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Memory-Optimized Table Variables in SQL Server

May 6, 2020 by

This article will cover the usage details and performance advantages of the memory-optimized table variables.

A table variable is a sort of variable that is used to store data temporarily. Disk-based table variables are created in the TempDB database by SQL Server and their life cycle begins and ends on this database. In this context, database performance issues in TempDB directly influence the performance of the disk-based table variables.

With the SQL Server 2014 version, the memory-optimized tables were introduced and they are impacting performance positively due to low-latency and high throughput benefits. There are two durability options available for the memory-optimized tables.

SCHEMA_AND_DATA option enables us to preserve schema and data at the same time so we don’t carry any losing data risk.

SCHEMA_ONLY option preserves only the schema of the table. For this reason, we lose the data when the server is restarted. Particularly, non-durable memory-optimized tables produce zero disks I/O because they solely use the memory resources to store the data. On the other hand, data does not preserve on disk, it means that if the SQL Server engine is restarted, we will lose the data but table schema will be re-created. The memory-optimized table variable offers advanced performance with the minimum latency by using the memory-optimized infrastructure. Also, if we decide to use them we don’t require any application code changes.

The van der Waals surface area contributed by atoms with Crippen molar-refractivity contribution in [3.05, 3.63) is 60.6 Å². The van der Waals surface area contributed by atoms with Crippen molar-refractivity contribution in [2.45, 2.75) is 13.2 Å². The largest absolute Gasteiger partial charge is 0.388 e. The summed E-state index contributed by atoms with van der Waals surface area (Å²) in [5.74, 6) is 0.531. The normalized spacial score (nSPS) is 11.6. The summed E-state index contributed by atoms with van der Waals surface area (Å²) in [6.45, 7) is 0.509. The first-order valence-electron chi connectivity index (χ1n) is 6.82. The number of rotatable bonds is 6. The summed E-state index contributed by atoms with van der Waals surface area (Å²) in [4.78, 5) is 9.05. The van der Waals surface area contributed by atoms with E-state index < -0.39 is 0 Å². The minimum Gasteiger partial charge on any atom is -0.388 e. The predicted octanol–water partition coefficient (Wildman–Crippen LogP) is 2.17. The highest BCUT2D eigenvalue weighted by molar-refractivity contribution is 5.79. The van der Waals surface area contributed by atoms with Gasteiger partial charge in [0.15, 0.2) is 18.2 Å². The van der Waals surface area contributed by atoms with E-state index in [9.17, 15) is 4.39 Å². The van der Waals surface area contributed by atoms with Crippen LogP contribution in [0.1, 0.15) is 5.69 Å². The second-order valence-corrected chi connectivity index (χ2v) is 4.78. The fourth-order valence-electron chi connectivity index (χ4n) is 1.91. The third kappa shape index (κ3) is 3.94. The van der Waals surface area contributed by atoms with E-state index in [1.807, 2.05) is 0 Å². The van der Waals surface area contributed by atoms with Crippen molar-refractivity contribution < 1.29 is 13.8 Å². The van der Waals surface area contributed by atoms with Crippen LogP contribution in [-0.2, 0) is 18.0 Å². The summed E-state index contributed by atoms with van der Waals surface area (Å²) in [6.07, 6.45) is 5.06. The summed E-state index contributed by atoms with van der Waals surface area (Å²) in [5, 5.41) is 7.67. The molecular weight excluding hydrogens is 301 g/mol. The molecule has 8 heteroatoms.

What is the memory-optimized table type?

The memory-optimized table type is used to specify a predefined table definition. The following query will create a memory-optimized table type.

In this syntax, some keywords may draw our attention to their differences;

MEMORY_OPTIMIZED = ON syntax identifies that this table type will be on the memory-optimized structure. Memory-optimized tables need at least one index to connect rows. This index can be a hash index or a nonclustered index. Individually for this table type, we chose the hash index type so we must set the bucket number. This number specifies the bucket number of the hash index.